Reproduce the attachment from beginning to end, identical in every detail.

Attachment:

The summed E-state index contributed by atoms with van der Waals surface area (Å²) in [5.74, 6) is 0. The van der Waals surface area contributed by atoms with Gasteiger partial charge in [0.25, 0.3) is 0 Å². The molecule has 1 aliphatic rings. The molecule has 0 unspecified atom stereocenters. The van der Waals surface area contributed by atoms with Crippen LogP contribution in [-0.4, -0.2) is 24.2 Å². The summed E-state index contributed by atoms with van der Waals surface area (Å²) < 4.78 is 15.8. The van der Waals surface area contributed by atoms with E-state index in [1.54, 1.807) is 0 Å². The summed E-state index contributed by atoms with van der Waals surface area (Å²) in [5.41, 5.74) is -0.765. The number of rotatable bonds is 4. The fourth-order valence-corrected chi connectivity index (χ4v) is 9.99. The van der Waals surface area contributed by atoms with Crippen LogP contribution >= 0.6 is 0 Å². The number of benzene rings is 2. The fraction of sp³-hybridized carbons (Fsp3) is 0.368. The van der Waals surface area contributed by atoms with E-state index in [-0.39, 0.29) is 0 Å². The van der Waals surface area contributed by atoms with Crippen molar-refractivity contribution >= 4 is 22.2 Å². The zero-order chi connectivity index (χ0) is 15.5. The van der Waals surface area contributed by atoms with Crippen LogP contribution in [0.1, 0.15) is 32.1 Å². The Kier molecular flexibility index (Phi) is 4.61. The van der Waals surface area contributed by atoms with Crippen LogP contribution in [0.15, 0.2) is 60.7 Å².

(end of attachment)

The summed E-state index contributed by atoms with van der Waals surface area (Å²) in [5.74, 6) is 0. The van der Waals surface area contributed by atoms with Gasteiger partial charge in [0.25, 0.3) is 0 Å². The molecule has 1 aliphatic rings. The molecule has 0 unspecified atom stereocenters. The van der Waals surface area contributed by atoms with Crippen LogP contribution in [-0.4, -0.2) is 24.2 Å². The summed E-state index contributed by atoms with van der Waals surface area (Å²) < 4.78 is 15.8. The van der Waals surface area contributed by atoms with E-state index in [1.54, 1.807) is 0 Å². The summed E-state index contributed by atoms with van der Waals surface area (Å²) in [5.41, 5.74) is -0.765. The number of rotatable bonds is 4. The fourth-order valence-corrected chi connectivity index (χ4v) is 9.99. The van der Waals surface area contributed by atoms with Crippen LogP contribution >= 0.6 is 0 Å². The number of benzene rings is 2. The fraction of sp³-hybridized carbons (Fsp3) is 0.368. The van der Waals surface area contributed by atoms with E-state index in [-0.39, 0.29) is 0 Å². The van der Waals surface area contributed by atoms with Crippen molar-refractivity contribution >= 4 is 22.2 Å². The zero-order chi connectivity index (χ0) is 15.5. The van der Waals surface area contributed by atoms with Crippen LogP contribution in [0.1, 0.15) is 32.1 Å². The Kier molecular flexibility index (Phi) is 4.61. The van der Waals surface area contributed by atoms with Crippen LogP contribution in [0.15, 0.2) is 60.7 Å².